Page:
Our roadway infrastructure, which includes highways, interstates and local roads, received a “D” grade from the American Society of Civil Engineers. Fixing our infrastructure will be costly, and the fact that federal funding accounts for only a small percentage of road funding is a reflection of the fact that our crumbling roads impact us at a very local and personal level.
The costs come in the form of stretches of roads plagued with structural deficiencies that cause our vehicles to break down and roads whose initial design, while once adequate, now fails to keep pace with the traffic they currently need to accommodate. For example, think of the long list of cities that experience incredible congestion on a daily basis or the potholes which are left unattended on our neighborhood roads.
The ASCE actually gives our bridges a “C+” grade, which – believe it or not – is one of the three highest grades given to 16 categories graded by the organization. Even though it is graded slightly higher than other sectors of our infrastructure, it is still in dire need of repair.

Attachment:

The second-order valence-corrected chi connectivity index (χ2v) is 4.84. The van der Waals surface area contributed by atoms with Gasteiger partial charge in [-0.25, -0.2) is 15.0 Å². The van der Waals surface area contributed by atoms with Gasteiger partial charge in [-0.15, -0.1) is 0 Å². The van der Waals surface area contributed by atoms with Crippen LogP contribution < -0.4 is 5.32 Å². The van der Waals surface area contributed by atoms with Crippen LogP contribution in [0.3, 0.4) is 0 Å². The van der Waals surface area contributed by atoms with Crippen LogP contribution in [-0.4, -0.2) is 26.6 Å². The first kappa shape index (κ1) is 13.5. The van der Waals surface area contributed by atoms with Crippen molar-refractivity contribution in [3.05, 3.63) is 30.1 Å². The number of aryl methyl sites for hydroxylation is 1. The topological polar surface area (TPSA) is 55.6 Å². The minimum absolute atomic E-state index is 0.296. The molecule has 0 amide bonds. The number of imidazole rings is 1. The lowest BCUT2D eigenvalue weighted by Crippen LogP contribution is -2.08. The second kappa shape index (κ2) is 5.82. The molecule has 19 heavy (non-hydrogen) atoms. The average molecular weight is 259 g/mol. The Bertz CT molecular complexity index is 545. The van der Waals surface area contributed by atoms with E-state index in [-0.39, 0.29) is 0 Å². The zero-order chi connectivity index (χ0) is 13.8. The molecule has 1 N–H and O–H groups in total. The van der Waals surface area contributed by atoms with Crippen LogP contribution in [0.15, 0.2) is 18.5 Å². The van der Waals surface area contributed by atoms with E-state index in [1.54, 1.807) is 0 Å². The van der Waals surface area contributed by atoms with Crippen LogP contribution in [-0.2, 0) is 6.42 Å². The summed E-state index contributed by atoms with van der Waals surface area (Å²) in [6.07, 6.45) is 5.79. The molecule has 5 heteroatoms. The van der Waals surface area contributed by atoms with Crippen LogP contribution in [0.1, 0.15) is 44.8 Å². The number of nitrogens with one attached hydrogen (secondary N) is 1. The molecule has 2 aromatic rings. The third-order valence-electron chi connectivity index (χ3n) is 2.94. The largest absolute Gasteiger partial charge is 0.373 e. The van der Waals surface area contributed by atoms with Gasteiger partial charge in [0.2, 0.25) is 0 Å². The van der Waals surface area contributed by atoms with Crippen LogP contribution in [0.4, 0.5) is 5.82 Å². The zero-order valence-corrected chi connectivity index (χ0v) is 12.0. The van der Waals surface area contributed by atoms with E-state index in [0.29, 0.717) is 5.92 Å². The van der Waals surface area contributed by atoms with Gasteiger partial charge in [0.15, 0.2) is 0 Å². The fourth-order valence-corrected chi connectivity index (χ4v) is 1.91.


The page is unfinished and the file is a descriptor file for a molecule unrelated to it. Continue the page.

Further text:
The cost to drivers also comes in the form of breaks in surfaces and inability to accommodate traffic flow, but perhaps more alarming is the possibility of collapse. Another important statistic before we move on to the next category: One out of every 10 bridges in the United States is structurally deficient.
While our roads and our bridges are often several decades old, many of the pipes used in the United States are even older. It is not uncommon for certain systems to have been built over a century ago, long before we knew just how dangerous the materials used would become for future generations.